Maurine Dallas Watkins (1) was a reporter who had been assigned to cover the trials of the two murderesses, Beulah Annan and Belva Gaertner for the Chicago Tribune in 1924. Her columns on the case were so popular, that she decided to write a play based on them. The production was extremely popular and made it to Broadway in 1926, and had 172 performances.
Gwen Verdon (2), one of broadways biggest stars in its golden era, had read the play and asked her husband, Bob Fosse, if he could create a musical version. Fosse approached Watkins numerous times to buy the rights but she always said turned them down. When Watkins had passed, her estate sold the rights to the producer Richard Fryer, Verdon and Fosse. American composer John Kander (3) and musical theatre lyricist Fred Ebb (3) from the team Kander and Ebb, worked on the music for the production, introducing one of the most famous songs for the musical “Cell Block Tango”, a sexy number sung by all the murderesses about how and why they killed their partners. Fosse directed the choreography.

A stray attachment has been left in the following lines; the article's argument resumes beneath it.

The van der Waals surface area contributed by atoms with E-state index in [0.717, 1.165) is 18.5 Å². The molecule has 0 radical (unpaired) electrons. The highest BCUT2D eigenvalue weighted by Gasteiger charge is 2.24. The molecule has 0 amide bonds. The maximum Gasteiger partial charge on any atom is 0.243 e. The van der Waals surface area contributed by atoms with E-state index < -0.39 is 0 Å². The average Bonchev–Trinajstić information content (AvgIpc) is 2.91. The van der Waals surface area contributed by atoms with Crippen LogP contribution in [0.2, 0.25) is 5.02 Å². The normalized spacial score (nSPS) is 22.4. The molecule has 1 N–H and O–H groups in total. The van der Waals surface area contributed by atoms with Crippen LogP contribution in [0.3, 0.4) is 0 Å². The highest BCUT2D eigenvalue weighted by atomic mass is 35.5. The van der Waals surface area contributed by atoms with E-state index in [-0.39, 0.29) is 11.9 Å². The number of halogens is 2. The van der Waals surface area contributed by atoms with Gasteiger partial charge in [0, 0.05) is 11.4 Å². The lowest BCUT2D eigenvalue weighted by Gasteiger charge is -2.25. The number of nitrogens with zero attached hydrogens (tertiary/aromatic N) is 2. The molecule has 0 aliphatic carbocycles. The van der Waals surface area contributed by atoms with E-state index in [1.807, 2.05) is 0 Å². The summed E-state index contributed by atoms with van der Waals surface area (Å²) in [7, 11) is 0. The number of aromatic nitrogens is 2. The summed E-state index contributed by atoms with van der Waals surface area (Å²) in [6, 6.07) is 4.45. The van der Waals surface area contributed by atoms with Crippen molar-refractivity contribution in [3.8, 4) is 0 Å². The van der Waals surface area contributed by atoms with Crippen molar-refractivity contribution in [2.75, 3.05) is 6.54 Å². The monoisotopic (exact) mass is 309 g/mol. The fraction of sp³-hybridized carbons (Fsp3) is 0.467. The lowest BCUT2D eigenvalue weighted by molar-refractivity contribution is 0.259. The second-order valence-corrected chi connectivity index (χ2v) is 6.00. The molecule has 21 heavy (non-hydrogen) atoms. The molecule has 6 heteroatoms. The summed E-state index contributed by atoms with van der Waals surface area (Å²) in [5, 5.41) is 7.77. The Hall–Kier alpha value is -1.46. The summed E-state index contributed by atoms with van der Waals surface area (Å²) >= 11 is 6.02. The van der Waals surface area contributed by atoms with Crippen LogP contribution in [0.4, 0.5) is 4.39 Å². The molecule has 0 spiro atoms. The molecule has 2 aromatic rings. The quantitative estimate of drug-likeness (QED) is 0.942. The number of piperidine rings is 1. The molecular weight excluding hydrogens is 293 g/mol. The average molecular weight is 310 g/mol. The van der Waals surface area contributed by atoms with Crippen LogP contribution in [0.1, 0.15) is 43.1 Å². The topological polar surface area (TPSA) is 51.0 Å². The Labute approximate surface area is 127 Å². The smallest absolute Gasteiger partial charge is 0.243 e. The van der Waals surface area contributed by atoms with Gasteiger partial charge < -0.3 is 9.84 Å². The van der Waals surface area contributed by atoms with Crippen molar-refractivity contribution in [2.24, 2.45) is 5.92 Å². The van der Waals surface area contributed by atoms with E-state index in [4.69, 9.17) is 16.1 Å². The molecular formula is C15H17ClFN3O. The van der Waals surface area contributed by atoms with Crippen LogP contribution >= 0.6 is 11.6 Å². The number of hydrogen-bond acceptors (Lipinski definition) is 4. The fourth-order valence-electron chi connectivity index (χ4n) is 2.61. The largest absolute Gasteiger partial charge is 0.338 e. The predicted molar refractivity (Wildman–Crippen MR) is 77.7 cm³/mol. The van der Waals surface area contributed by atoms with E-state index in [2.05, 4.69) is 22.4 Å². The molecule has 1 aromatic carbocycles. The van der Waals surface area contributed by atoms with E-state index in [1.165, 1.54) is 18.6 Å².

Chicago: A Musical Vaudeville opened on June 3, 1975, starring Chita Rivera as Velma Kelly (4), Gwen Verdon as Roxy Hart (5) and Jerry Orbach as Billy Flynn (6). The production ran for a total of 936 performances. What made this production so popular was how new and exciting it was. It was the sexy and pravocative black costumes and choreography. Chicago highlighted the relationship between justice and showbusiness. It was innovative in the sense that the set consisted only of an oversized golden frame, framing the orchestra, the two pedastals and the two large ladders on either side of the stage which the dancers used for their routines. (7)
The story is about two women, Roxie Hart (based on Beulah Annan) a wannabe vaudevillian, and Velma Kelly (based on Belva Gaertner) a vaudevillian, who were sent to Cook county jail for murder inhabited by other murderesses and the infamous Matron “Mama” Morton, who believes all...
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